Being that I’m the kind of person who has his own film school and what-not, I decided to read Esquire’s interview with the now-not-but-soon-to-be-again-retired Stephen Soderbergh. “Could be edifying,” I thought to myself — and it was, especially this passage:
A real litmus test for me is how people treat someone who is waiting on them. That’s a deal-breaker for me. If I were on the verge of getting into a serious relationship and I saw that person be mean to a waiter — I’m out. That’s a core problem. You’re being mean to someone who’s helping you. What is that? Everyone knows who the assholes are, and I avoid them.
Because it’s a funny story, but in the ’90s I actually waited on Steven Soderbergh quite a bit, and if that’s his litmus test, he didn’t pass it. Not even remotely.
Because as memory serves, when Soderbergh was a regular at the used bookstore/coffee shop I worked at, his treatment of me then would’ve been a deal-breaker for him now.
One particularly memorable conversation involved his then-obsession with Ambrose Bierce. I’d placed the special orders for the books myself, so I knew they’d just come in the week before Mr. Ambrose Bierce Expert saw me reading Mason & Dixon behind the counter. He proceeded to excitedly tell me, at length and with some volume, that I was wasting my time reading Thomas Pynchon, because Ambrose Bierce was where it’s really at.
He went on and on and on, enthralled by his own love of Bierce — which, after I became an Americanist and read him, I believe is totally justifiable. But the point is, Soderbergh wouldn’t just have failed his own criterion for the measure of humanity, he would have done so spectacularly.
Which, as a friend on Facebook noted, might be the point. He might have chosen his worst character trait as the defining characteristic of humanity because it’s something he had to overcome, and given the depth of charity to the underprivileged and unvoiced evident in his work, I’m tempted to believe that.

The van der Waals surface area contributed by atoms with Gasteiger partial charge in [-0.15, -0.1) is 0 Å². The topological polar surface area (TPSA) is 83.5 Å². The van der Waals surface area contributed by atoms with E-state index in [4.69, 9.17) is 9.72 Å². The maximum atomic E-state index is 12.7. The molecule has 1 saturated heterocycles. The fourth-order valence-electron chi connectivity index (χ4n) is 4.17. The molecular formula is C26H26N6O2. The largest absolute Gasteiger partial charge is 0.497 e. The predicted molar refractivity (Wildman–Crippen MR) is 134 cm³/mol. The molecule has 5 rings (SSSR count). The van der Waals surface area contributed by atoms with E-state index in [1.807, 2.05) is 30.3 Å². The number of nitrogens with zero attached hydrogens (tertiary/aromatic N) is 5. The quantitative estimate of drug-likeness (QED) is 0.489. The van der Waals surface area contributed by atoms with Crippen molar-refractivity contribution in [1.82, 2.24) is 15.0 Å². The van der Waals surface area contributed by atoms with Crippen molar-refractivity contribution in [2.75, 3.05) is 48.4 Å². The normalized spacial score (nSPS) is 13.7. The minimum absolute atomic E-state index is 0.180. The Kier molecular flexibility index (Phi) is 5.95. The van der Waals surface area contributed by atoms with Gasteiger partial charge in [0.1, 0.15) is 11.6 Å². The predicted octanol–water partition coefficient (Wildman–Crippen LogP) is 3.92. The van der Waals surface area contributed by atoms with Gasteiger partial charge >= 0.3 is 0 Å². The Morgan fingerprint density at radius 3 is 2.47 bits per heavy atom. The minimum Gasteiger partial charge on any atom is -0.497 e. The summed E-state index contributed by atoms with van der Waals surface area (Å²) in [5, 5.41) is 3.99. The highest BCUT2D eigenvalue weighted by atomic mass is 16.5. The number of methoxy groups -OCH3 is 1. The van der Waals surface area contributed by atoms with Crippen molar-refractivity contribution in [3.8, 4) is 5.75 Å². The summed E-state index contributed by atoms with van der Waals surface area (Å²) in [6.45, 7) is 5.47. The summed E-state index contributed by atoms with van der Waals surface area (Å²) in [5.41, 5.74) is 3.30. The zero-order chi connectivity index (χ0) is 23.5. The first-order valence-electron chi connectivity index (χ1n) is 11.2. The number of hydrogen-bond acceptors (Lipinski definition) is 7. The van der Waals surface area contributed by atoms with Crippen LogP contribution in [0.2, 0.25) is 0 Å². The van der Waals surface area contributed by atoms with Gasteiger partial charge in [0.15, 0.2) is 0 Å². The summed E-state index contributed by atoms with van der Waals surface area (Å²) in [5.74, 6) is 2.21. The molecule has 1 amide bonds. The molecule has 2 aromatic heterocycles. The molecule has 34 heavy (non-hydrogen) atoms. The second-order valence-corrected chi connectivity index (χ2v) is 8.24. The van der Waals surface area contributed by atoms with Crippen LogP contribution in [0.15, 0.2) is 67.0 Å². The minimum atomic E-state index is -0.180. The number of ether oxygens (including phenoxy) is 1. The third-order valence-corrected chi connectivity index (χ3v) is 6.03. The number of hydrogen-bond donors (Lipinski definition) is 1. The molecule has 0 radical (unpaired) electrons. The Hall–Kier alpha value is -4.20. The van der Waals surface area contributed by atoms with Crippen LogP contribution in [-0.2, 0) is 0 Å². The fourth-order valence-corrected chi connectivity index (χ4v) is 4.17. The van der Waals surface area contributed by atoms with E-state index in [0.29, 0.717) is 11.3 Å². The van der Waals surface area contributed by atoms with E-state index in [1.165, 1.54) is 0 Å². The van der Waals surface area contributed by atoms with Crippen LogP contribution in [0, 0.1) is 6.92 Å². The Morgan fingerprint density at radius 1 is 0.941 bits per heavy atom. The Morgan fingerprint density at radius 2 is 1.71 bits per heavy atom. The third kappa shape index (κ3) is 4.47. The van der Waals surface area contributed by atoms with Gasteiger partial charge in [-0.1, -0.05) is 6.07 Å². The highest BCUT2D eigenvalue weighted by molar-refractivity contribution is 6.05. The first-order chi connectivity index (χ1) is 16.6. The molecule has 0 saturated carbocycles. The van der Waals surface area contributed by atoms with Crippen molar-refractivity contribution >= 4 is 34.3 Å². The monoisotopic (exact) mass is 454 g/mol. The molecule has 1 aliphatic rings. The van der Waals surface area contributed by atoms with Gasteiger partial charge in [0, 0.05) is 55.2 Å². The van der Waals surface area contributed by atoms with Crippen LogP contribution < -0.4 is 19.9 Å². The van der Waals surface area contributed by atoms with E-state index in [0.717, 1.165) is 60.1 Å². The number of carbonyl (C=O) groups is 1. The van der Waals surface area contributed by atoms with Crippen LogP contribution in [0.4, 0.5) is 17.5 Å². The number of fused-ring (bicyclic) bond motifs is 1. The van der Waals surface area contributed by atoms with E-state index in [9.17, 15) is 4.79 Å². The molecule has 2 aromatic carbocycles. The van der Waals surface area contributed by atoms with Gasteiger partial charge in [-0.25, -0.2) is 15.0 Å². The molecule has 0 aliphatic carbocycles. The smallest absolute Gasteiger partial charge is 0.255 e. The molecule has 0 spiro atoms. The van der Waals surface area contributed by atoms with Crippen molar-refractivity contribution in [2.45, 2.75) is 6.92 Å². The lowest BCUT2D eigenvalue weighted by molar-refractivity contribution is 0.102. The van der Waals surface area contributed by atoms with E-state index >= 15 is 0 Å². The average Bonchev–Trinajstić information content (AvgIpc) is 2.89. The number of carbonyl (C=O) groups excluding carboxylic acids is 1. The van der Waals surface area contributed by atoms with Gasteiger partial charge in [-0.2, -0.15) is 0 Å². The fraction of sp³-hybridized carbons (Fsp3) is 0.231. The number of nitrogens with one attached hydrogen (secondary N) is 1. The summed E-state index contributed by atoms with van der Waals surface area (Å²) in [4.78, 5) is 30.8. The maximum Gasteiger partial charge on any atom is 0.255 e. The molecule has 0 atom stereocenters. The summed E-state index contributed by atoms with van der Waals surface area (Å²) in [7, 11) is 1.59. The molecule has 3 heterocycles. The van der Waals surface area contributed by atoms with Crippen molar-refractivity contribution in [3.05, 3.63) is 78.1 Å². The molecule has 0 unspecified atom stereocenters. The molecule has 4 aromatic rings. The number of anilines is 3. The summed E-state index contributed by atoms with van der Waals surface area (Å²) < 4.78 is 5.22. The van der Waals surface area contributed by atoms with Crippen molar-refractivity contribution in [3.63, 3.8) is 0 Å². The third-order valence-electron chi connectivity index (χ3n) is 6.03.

Because as much as I despised him as a patron when I had to deal with him, I can’t help but admire — however begrudgingly — what he’s done with himself in the years since, especially Che.
I know I’m defending the film against an idiot of an ideologue at that link, but even if I had to defend it against Roger Ebert himself, I’d do so with the same vehemence…
…despite how I feel about the man personally. He’s just that talented, damn it. There’s a real humanity to his late-period work, especially in the films that everyone hated because they dealt with unsavory subjects like prostitutes or viral pandemics or Che.
So on behalf of all the baristas and book-store employees he berated before he came to understand this truth as being self-evident, I’m just going to go ahead and forgive him.
You’re welcome, Steven.
Some of you may believe that I chose this song as the 300th best of the 983 Guided By Voices songs in my collection simply because I’m pandering to Farley … and you’d be partially correct. This song is both great and has fighter jets in it, as you can hear for yourself below:
More importantly, it’s a moving — if sloppily done — adaptation of William Butler Yeats’ “An Irish Airman Foresees His Death,” which is a poem, and a good one at that. Granted, it lacks the chiasmatic magic of the original and the First World War context, but other than that, it’s about fighter jets, which the Yeats poem is also about.
In all seriousness, though, the two lack any connection other than their fatal airiness, but what makes Robert Pollard’s lyric here so moving here is the contrast between the grandiosity of faux-narrative and its narrator.
A wounded mercenary bleeds,
In the hall of fantastically fine things.
Where the path of glory leads,
Lately, I think it’s grown too hard.
As I’ll say countless times, no doubt, depending on how long I pretend to be doing 300 of these, I do believe Pollard tossed this lyric off.
He went big when he was half in the bag, probably, with tales of mercenaries and their fine halls, but sobered up, pulled back, and admitted that even lying about his exploits proved too hard. Which, admit it, is what humanizes this track in the first place.
The second of today’s Game of Thrones podcasts is now available — and yes, it really is an hour an eighteen minutes long.
Which is a lot, we acknowledge that.
Audio can be found here.
The next one will also be made available today! Two for one podcast day!
Audio can be found here.
But they’re certainly not better, if #richkidsofinstagram is any indication:
“Yes, I’d like some buffalo wings, raw, and $255 cut of steak, completely ruined, slave.”
Via SEK via Other Scott via Facebook:
This must be posted on RIGHT NOW as insulting plutocrats who want their expensive beef turned into shoe leather is an LGM tradition going back to Duke Cunningham…